On May 8,1956, Look Back in Anger opened at the Royal Court Theatre as the third production of the newly formed English Stage Company. The English Stage Company had been founded in 1955 to promote the production of new plays by contemporary authors that might not find production in the commercial West End theatre (London's equivalent of Broadway in New York City). West End theatre provided quality acting and high standards of production, but very little drama that related to life in contemporary England. Most plays of the time were generally innocuous light comedies, thrillers, and foreign imports—fourteen American shows in 1955 alone. Osborne had submitted copies of Look Back in Anger to every agent in London and to many West End producers and had been rejected by all. When the script arrived at the Royal Court, the Artistic Director George Devine and his young assistant director Tony Richardson knew it was exactly what they were looking for. Look Back in Anger was viewed as a play that would, as Devine later put it, "blow a hole in the old theatre."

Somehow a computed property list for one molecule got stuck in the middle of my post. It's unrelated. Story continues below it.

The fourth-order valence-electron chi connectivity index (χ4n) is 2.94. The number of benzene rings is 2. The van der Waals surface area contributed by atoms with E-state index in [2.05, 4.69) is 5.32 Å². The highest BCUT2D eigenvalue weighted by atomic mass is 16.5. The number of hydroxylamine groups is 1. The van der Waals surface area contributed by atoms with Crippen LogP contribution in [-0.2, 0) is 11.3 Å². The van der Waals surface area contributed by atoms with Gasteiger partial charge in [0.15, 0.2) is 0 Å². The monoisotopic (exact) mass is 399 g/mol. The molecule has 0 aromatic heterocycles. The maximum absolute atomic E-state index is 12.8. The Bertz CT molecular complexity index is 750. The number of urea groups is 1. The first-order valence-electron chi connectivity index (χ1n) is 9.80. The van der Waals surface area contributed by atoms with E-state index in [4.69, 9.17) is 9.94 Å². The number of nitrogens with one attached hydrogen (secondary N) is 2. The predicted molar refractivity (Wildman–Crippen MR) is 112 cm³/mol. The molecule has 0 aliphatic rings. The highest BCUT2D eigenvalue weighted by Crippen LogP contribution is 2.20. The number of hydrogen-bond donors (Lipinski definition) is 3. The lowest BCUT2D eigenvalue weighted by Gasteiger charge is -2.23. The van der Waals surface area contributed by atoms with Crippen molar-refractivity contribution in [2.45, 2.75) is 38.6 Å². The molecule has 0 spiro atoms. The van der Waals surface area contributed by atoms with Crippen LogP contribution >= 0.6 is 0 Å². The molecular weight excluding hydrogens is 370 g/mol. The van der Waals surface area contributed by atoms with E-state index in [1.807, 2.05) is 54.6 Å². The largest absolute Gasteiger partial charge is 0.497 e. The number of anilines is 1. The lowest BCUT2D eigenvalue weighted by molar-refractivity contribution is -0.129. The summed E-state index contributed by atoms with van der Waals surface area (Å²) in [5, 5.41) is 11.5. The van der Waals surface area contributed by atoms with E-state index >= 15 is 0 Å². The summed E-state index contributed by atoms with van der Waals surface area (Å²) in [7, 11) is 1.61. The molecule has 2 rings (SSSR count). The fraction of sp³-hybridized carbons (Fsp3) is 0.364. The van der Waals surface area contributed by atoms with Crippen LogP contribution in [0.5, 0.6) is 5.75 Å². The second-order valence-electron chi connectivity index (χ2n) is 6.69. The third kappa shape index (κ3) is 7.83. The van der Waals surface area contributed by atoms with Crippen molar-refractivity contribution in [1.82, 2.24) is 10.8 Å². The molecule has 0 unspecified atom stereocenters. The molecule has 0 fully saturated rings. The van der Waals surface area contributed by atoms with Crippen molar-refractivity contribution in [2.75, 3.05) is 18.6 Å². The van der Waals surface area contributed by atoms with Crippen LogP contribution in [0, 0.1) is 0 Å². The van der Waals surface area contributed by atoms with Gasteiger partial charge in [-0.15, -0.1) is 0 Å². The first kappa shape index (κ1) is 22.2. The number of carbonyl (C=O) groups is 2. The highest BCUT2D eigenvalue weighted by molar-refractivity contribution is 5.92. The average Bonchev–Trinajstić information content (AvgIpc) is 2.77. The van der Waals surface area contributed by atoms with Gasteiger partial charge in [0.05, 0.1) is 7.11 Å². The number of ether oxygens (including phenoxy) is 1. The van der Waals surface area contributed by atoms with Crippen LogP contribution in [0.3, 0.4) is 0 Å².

Critical reception was strongly mixed: some detested the play and the central character, but most recognized Osborne as an important new talent and the play as emotionally powerful. They also recognized the play as one that fervently spoke of the concerns of the young in post-war England. Although the first production of Look Back in Anger was not initially financially successful, after an excerpt was shown on BBC the box office was overwhelmed. Osbome was publicized as the "Angry Young Man" and the success of Look Back in Anger opened the doors to other young writers who dealt with contemporary problems.